Thanks for the responses. Unfortunately I am in HR so not really sure who I can go to. My manager is okay but I feel uncomfortable talking about my feelings at the best of times and I’m embarrassed that I can’t seem to just get on with every day life. I’ve never been in this position before so I just feel so stuck.

I’ll try and get in with my GP.

OP’s posts: |
EleanorReally Mon 08-Jul-19 11:00:32

do you have an occ health? can they suggest someone for you to talk to?.;;
are you in a union?

Pashola Mon 08-Jul-19 11:07:27

Just hand it in. Honestly you'll feel so much better.
I know it's not the best advice, but I was in a similar situation, no job to go to, and after a lot of stress and crying just handed it in one day and the relief was instant.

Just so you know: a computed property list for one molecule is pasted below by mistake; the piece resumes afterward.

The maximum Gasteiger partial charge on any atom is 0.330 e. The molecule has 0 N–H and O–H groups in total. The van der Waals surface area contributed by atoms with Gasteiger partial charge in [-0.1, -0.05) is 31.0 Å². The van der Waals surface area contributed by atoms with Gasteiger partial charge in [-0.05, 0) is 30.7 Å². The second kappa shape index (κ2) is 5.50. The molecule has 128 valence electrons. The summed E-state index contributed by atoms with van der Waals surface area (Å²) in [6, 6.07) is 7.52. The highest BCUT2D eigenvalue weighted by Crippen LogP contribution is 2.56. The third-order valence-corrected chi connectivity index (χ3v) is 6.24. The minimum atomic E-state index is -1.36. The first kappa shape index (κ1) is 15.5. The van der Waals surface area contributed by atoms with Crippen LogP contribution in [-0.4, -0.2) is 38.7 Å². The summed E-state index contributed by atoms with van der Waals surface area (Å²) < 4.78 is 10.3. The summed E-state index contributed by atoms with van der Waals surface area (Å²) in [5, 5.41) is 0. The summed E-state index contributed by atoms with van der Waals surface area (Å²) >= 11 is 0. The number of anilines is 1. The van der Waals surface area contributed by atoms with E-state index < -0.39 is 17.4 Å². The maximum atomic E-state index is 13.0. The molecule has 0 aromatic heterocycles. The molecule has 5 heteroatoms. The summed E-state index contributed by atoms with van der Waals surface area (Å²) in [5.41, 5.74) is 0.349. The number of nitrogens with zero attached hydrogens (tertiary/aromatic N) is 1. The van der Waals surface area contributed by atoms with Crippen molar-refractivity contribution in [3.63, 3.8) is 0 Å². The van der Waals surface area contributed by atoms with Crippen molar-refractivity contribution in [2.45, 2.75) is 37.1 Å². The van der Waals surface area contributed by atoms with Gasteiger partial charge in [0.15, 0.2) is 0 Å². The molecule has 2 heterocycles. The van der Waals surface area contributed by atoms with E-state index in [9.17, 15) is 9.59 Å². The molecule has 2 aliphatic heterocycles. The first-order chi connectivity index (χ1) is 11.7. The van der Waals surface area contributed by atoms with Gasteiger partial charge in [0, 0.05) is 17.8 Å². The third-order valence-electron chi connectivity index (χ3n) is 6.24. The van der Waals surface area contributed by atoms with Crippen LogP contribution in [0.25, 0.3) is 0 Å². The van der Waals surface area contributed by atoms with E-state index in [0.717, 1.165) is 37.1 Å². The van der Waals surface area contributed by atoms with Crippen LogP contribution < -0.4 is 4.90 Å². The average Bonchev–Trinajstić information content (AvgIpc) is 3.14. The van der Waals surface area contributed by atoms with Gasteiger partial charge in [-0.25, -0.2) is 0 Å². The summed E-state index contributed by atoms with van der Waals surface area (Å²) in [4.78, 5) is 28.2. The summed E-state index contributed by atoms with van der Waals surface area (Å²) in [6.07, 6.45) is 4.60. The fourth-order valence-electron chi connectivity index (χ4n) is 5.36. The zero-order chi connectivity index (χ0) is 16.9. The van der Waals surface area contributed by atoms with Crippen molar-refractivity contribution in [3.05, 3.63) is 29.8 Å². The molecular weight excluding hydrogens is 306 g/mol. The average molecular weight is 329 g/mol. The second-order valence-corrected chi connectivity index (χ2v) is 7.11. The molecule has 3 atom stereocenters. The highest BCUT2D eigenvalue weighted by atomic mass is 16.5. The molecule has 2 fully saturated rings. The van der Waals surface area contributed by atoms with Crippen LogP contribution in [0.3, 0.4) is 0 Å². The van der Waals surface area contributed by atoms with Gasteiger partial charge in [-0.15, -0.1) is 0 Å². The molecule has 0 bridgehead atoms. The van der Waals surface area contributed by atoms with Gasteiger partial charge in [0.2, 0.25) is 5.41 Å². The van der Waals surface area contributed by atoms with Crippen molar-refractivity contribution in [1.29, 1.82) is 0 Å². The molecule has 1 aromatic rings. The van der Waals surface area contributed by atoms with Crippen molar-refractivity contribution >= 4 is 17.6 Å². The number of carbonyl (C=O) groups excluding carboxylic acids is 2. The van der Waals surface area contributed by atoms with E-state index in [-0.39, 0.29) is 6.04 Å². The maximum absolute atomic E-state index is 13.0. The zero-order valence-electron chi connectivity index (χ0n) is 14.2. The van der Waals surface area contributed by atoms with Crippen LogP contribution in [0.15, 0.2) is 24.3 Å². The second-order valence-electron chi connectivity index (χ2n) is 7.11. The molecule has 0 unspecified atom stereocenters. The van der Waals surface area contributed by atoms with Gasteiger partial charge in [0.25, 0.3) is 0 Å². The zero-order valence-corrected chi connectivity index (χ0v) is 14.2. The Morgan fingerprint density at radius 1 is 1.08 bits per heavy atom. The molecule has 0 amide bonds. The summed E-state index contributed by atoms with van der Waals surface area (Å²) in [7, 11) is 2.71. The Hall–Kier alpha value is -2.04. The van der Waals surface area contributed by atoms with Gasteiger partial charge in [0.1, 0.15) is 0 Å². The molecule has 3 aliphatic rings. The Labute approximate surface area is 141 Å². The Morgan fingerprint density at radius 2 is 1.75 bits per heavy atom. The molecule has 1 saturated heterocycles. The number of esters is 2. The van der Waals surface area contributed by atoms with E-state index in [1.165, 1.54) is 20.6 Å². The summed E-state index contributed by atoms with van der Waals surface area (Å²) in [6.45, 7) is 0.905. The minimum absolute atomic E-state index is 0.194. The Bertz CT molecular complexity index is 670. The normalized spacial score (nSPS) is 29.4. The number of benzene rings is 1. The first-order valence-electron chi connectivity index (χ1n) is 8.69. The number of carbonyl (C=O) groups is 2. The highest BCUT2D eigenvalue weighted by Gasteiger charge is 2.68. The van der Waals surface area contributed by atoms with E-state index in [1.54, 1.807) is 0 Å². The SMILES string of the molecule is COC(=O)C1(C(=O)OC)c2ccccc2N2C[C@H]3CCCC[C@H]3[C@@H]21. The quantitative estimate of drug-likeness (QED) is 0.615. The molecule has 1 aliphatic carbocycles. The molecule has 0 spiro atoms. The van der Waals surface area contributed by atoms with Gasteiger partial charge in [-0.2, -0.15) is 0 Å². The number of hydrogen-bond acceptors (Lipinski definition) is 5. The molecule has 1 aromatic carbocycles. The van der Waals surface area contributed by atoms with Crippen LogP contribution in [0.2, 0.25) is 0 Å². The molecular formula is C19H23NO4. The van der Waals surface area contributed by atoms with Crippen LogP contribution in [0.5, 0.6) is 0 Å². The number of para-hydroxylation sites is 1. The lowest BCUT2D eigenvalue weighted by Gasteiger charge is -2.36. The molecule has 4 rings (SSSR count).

Although it did take a few months to stop feeling anxious about work until I reminded myself that I no longer had to go there.

Life's to short to be that unhappy

Sakura7 Mon 08-Jul-19 11:07:51

Definitely go to your GP and get signed off.

Do you think the situation could improve if you talked to your manager, or is the place just too toxic? If its the latter, focus your energy on getting out while you're signed off.

Ultimately looking after your health is more important that adhering to the "never leave your job without another one" mantra. I know people who have done it and it has worked out ok. It does help if you have savings though, and also consider the industry you're in and to what extent your skills are in demand. The job market is reasonably good at the moment.

Lookingforpizza Mon 08-Jul-19 11:09:08